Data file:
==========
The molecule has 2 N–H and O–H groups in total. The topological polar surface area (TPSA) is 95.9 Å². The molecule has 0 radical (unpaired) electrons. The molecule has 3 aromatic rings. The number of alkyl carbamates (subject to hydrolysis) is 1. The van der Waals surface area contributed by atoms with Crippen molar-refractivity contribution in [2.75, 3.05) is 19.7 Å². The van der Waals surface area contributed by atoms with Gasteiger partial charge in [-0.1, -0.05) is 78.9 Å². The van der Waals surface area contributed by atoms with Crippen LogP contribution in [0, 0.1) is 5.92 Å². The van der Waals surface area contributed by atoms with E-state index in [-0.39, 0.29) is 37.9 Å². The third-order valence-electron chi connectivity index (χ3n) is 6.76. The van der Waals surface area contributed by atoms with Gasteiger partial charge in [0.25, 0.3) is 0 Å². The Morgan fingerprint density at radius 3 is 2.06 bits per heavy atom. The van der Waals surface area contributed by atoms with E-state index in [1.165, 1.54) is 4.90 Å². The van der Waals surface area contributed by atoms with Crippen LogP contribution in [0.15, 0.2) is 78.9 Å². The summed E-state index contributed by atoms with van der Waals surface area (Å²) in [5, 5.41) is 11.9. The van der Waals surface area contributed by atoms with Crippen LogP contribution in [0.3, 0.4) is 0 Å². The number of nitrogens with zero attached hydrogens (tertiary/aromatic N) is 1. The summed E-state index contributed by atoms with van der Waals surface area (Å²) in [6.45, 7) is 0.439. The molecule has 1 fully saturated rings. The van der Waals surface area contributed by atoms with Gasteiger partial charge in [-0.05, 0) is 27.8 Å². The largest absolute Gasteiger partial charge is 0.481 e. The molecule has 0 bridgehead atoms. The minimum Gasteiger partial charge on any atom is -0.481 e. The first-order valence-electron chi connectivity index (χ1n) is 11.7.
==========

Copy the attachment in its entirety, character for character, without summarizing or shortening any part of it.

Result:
The molecule has 2 N–H and O–H groups in total. The topological polar surface area (TPSA) is 95.9 Å². The molecule has 0 radical (unpaired) electrons. The molecule has 3 aromatic rings. The number of alkyl carbamates (subject to hydrolysis) is 1. The van der Waals surface area contributed by atoms with Crippen molar-refractivity contribution in [2.75, 3.05) is 19.7 Å². The van der Waals surface area contributed by atoms with Gasteiger partial charge in [-0.1, -0.05) is 78.9 Å². The van der Waals surface area contributed by atoms with Crippen LogP contribution in [0, 0.1) is 5.92 Å². The van der Waals surface area contributed by atoms with E-state index in [-0.39, 0.29) is 37.9 Å². The third-order valence-electron chi connectivity index (χ3n) is 6.76. The van der Waals surface area contributed by atoms with Gasteiger partial charge in [0.25, 0.3) is 0 Å². The Morgan fingerprint density at radius 3 is 2.06 bits per heavy atom. The van der Waals surface area contributed by atoms with E-state index in [1.165, 1.54) is 4.90 Å². The van der Waals surface area contributed by atoms with Crippen LogP contribution in [0.15, 0.2) is 78.9 Å². The summed E-state index contributed by atoms with van der Waals surface area (Å²) in [5, 5.41) is 11.9. The van der Waals surface area contributed by atoms with Crippen LogP contribution in [0.3, 0.4) is 0 Å². The number of nitrogens with zero attached hydrogens (tertiary/aromatic N) is 1. The summed E-state index contributed by atoms with van der Waals surface area (Å²) in [6.45, 7) is 0.439. The molecule has 1 fully saturated rings. The van der Waals surface area contributed by atoms with Gasteiger partial charge in [-0.05, 0) is 27.8 Å². The largest absolute Gasteiger partial charge is 0.481 e. The molecule has 0 bridgehead atoms. The minimum Gasteiger partial charge on any atom is -0.481 e. The first-order valence-electron chi connectivity index (χ1n) is 11.7.